Rabobank’s Moerland warns against rush to European banking union

By:
Louise Bowman
Published on:

The December 13 agreement outlining the terms under which the European Central Bank (ECB) will assume direct supervision of up to 200 eurozone banks raised almost as many questions as it answered, says Piet Moerland, chairman and chief executive officer of the Rabobank Group.

There has always been a sense that European banking union, while desirable, is being rushed through, running the risk of unintended consequences.

Speaking with Euromoney before the announcement, Piet Moerland, chairman and chief executive officer of the Rabobank Group, was circumspect on the speed with which regulation is being proposed.

“Eventually, we need eurozone banking union,” he says. “The integration of the eurozone is a good objective and banking union is the cornerstone of monetary and fiscal union. But it is a long way to get to that, not a short way.”

The single supervisory mechanism that is now on the table will see the ECB have direct responsibility for banks with assets of more than €30 billion. Between 150 and 200 European banks fall into this category. German lobbying to exclude smaller banks from the deal has paid fruit: the Bundesbank will remain in charge of most of its huge retail and savings banking network.

The ECB will have the ability to overrule a national regulator in extreme circumstances, but the proposals suggest a two-tier regulatory environment for banks within the union.

“Before you can have banking union, you need to have a level playing field in pan-European supervision,” Moerland warns. “Banking union can only be undertaken responsibly when all banks are Basel III-proof. They have to have strong buffers and be completely healthy and sound. Otherwise, you are just filling holes in some banks by weakening other banks.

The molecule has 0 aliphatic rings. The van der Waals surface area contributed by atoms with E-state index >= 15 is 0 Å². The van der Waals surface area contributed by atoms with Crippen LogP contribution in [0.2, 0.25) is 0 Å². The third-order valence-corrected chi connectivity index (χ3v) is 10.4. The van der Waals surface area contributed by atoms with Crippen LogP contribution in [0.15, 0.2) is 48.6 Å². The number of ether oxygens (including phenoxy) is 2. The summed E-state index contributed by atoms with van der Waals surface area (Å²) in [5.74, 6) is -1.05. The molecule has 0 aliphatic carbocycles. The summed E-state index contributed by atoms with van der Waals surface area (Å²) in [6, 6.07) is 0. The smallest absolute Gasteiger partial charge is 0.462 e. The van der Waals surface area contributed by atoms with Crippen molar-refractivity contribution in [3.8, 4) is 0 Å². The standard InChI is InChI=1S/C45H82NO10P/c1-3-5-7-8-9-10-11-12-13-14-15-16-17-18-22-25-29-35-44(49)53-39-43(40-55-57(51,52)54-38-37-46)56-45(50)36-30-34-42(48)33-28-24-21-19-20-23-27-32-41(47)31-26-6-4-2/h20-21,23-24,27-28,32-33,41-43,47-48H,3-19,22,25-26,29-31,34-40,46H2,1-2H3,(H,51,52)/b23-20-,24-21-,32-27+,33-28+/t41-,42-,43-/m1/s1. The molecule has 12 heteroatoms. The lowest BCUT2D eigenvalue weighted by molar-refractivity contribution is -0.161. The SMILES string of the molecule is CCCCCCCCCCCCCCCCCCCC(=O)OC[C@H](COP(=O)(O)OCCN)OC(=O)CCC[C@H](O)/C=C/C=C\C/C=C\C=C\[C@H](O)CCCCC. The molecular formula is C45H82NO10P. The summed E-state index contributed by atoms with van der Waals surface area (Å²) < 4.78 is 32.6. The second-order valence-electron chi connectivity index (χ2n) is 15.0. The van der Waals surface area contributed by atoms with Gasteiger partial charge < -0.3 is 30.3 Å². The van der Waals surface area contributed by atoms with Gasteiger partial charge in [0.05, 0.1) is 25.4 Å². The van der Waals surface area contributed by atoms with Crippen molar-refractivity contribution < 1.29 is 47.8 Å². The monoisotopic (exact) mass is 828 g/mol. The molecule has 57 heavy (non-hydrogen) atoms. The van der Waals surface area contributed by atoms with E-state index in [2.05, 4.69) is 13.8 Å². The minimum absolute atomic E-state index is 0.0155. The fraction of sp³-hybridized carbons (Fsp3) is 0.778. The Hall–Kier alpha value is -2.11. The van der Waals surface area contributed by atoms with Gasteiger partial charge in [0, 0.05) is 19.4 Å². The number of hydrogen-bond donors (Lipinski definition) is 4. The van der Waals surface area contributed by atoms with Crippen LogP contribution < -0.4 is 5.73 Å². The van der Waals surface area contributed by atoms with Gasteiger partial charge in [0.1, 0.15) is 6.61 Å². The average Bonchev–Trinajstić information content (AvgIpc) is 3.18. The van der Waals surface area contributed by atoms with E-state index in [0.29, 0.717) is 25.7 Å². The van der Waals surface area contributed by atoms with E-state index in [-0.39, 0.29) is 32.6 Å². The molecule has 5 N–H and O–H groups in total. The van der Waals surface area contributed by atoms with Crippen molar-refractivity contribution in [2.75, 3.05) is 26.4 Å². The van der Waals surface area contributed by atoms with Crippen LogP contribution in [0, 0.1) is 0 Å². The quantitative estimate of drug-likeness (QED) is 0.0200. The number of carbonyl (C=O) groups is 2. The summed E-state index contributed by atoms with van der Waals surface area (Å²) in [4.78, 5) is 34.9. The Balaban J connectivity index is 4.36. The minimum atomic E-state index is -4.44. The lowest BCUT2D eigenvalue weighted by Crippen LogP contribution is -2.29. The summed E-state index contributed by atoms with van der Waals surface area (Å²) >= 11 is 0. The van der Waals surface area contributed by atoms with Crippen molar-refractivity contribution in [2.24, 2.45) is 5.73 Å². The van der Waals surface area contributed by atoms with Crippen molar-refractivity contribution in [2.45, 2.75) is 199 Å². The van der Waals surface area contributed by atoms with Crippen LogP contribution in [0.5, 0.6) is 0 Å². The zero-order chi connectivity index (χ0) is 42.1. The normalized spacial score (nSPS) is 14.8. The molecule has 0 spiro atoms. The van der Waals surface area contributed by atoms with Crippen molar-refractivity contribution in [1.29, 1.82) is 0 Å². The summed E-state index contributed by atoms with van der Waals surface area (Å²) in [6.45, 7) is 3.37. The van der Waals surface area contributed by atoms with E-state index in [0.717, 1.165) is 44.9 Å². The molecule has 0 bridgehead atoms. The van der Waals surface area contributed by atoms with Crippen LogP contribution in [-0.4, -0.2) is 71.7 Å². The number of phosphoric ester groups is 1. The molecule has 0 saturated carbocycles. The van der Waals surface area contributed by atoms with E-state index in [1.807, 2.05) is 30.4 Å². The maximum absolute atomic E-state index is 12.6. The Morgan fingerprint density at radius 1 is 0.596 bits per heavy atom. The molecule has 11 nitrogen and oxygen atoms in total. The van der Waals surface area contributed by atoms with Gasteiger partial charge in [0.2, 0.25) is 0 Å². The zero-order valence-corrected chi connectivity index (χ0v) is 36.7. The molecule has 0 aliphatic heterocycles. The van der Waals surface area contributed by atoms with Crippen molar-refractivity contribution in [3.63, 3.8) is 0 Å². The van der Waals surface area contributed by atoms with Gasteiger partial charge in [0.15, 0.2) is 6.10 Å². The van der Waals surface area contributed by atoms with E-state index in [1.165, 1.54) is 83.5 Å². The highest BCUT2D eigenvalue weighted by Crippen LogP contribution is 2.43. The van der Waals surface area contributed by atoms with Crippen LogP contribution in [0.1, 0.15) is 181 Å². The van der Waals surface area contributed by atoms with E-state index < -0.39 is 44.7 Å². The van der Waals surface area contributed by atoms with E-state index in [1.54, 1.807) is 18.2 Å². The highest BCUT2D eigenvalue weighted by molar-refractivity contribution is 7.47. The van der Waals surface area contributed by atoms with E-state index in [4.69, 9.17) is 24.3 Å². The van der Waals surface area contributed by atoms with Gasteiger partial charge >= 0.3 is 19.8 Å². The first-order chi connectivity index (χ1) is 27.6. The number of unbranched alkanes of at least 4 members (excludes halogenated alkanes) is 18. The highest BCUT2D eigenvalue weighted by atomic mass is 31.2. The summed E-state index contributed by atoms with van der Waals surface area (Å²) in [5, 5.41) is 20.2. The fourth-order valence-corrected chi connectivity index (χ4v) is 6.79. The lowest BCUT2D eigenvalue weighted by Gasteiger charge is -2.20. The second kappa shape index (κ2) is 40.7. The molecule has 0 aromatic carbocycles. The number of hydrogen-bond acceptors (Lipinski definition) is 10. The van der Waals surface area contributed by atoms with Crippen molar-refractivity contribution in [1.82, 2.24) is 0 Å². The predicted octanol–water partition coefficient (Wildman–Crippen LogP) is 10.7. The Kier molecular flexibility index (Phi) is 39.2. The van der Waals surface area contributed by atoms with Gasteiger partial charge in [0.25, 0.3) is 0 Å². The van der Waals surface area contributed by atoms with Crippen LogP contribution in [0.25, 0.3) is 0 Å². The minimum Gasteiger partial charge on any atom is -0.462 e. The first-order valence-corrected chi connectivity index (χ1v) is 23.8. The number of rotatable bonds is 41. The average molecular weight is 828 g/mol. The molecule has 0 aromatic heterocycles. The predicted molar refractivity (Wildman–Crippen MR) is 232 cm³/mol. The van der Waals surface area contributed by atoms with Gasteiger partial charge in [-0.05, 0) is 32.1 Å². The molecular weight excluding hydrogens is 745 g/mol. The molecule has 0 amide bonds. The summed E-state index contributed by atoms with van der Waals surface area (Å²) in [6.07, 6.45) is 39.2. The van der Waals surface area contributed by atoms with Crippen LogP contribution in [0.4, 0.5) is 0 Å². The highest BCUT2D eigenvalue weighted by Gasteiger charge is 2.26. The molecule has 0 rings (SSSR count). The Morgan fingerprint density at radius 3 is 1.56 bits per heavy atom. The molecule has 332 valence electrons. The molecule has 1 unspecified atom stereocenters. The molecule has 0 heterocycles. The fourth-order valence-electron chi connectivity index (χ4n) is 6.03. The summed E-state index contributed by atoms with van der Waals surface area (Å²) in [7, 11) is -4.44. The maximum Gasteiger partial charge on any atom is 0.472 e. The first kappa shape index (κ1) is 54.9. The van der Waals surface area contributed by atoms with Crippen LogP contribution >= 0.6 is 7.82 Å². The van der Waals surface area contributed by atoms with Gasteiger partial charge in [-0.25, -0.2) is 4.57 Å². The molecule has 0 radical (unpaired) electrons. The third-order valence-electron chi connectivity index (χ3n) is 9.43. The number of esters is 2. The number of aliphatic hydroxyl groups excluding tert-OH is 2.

“It will be another three years before you can responsibly take further steps towards the mutualization of the system. There are banks that need until 2018 to recover their buffers.”

Moerland is justifiably proud of his bank’s standing in the bank funding market, pointing out that its recent €1.5 billion dual tranche tier 2 subordinated issuance attracted €8 billion orders and enabled the bank to fund at only 10 basis points more than it paid for unsecured debt in January. It has a €160 billion funding surplus, a liquidity coverage ratio of 110% and a core tier 1 ratio of 12.67%. “We are Basel III-proof,” he declares.

Piet Moerland, chairman and chief executive officer of the Rabobank Group
Like many in his industry, Moerland is all too aware how much this is due to the actions of Mario Draghi at the ECB. “One year ago, bank funding was not easy – even for Rabobank,” he says. “But now US dollar appetite is back. The ECB is the most important factor in this.”

This is not, however, without its drawbacks. “By having such a deep involvement in the eurozone, the ECB becomes part of the problem,” he says. “The balance sheet of the ECB may become an issue.”

In the six months to June, Rabobank increased its long-term funding by 11% to €189 billion, reduced short-term debt by 6% to €66.5 billion and increased capital by 0.5% due to retained earnings. It has already raised more than €30 million in the markets so far this year but regulatory uncertainty remains a worry.

“The biggest problem we face is the avalanche of regulation,” says Moerland. Each and every individual line of regulation I can understand but there is no coordination. This comes close to stifling the banking business.”

The bank was downgraded from triple-A to double-A by Standard & Poor’s last November and from triple-A to Aa2 by Moody’s in June, so Moerland is acutely sensitive to the importance that the rating agencies ascribe to the bank’s domestic economic environment.

“I am a little concerned about the situation in the Netherlands,” he concedes. “We have numerous big, innovative firms and the underlying opportunities in the Dutch economy are very strong.”

He adds: “[However] we need strong government. We need confidence to be regained. The most important obstacle to recovery is confidence. Dutch people want the government to come up with clear policies.”